A few months ago, I included a company called Stargazing on Haleakala in a blog I wrote about the Top 10 Things to Do on Haleakala, the largest dormant volcano in the world (although it’s not technically dormant), which happens to be on Maui. It was a good blog, don’t get me wrong, but for the love of god I am begging everyone in the world to stop reading top 10 lists so I can stop writing them. Let’s get crazy, switch it up, mix the pot – let’s all start reading whole paragraphs again! It’s good for us.

But back to the topic.

While I was writing the aforementioned top 10 list, I discovered a really cool company that offers stargazing tours at the summit of Haleakala National Park, just over 10,000 feet above sea level. As a generous thank you for writing about her company, the owner of Maui Stargazing, lovely lady Jan, invited myself and some friends up for a night of stargazing awesomeness on the house. Hooray! The giving of free/hooked up goods, services and experiences is so weirdly and unfortunately rare on Maui that I truly appreciate the gesture. A million times thank you to Jan.

So up we went.


Stargazing on Haleakala 

The climate on Haleakala is much, much different than the climate where we live. Trade in the dust and super sunny sunshine for cool breezes and misty rain showers and you’ve found yourself on the side of a volcano, my friend. And rest assured, it gets freaking cold up there. Luckily for us, Jan brought wintertime essentials like ski pants, jackets, mittens, boots and beanies, without which we definitely would have lost an unimportant toe.

stargazing on haleakala

We happened to go a night with no wind, no clouds and a new moon, which means absolutely no moon. According to Jan, that’s just about the best of the best you can hope for, and I’ll take her word for it.

We arrived at the site a little before 6:00pm, leaving a few beautiful minutes to watch as the sky changed colors over the cloud line. Jan pointed out an area of purple shadows and let us know that what we were seeing was actually the shadow of the Earth itself. I’m not sure my brain can quite wrap around that, but it can totally wrap around the fact that it’s badass.

haleakala sunset

As we waited until dark, we chatted with Jan about work, life, family, dating rocket scientists and Scrabble, and warmed ourselves with sips of 1800 Coconut Tequila. When on a volcano, right? Jan showed us what we were going to be seeing up close on the coolest app I’ve ever seen (SkySafari – check it), familiarizing us with nebulae, globular formations, star clusters, galaxies, and lots of other amazing things that made me want to join her Astronomy Club.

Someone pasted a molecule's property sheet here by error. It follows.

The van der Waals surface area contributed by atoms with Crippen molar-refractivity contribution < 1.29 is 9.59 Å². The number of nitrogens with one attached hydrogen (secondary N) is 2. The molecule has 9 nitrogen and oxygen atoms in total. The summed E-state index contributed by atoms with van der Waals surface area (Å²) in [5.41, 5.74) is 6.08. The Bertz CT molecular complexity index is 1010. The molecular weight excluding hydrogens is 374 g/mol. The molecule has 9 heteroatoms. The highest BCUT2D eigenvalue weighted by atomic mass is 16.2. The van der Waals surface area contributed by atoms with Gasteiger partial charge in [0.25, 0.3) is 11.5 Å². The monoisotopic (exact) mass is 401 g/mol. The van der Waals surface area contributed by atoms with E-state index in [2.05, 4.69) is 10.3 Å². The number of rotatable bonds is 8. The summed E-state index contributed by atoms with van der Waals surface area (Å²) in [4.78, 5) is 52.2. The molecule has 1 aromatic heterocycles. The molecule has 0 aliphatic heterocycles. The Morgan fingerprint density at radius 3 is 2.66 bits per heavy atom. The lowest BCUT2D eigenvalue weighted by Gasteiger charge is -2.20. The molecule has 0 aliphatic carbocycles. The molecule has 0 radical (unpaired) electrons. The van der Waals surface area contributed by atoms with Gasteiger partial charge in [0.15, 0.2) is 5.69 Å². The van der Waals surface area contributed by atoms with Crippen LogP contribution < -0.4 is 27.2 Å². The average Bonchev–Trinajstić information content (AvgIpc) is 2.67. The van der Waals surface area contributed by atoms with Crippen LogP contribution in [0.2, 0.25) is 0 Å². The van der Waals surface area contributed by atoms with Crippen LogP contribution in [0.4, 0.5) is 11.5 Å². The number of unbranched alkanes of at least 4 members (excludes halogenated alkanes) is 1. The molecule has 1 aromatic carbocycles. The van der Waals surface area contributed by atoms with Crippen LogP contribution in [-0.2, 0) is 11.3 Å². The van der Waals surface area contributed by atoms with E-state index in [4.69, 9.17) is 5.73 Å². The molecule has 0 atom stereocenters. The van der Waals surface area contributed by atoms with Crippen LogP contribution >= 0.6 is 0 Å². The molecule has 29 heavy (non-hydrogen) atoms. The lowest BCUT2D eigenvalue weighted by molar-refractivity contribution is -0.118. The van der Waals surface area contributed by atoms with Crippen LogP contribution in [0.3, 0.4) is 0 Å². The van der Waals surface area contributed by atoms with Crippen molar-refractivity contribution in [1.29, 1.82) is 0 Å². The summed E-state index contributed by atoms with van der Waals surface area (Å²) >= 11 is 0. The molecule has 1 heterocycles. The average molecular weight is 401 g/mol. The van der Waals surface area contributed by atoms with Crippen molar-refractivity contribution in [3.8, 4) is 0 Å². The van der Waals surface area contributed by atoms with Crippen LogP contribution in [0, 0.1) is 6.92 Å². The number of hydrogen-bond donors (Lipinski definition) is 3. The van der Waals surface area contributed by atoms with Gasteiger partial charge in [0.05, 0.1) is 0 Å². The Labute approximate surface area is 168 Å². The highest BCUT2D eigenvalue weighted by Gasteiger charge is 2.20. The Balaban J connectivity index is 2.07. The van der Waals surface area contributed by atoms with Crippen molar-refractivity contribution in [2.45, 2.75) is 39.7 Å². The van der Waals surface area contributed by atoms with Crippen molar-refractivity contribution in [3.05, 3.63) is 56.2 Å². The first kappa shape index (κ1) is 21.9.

When the sky was scientifically and officially ‘dark as $%!&’, Jan used her laser pointer to show us what we’d been looking at previously on the iPad, then aimed her telescope and let us take a closer look, also reminding us that since the Earth is constantly moving at 1,000 miles an hour, if we didn’t see what she had explained, it had already likely moved out of the frame of the lens. Nuts!

fun activities on maui

Also, let me just say that Jan is cooler than cool. She’s extremely personable and hilarious and intelligent, and I genuinely hope to see her again.

Everything she showed us was completely breathtaking, and the conditions couldn’t have been more perfect. I’m not sure whether it was the hilarious commentary coming from the Japanese tourists next to us, the warm tequila on a cold night, the laying down in a parking lot on a volcano or really seeing the most stars I’ve ever seen in my life, but the combination was… well… on point.

maui fun things to do

Huge thank you to Maui Stargazing for showing us a wonderful time in a beautiful place, and the next time you’re searching for something totally different and romantic and awe-worthy to do, holler at Jan and gaze the crap out of some stars.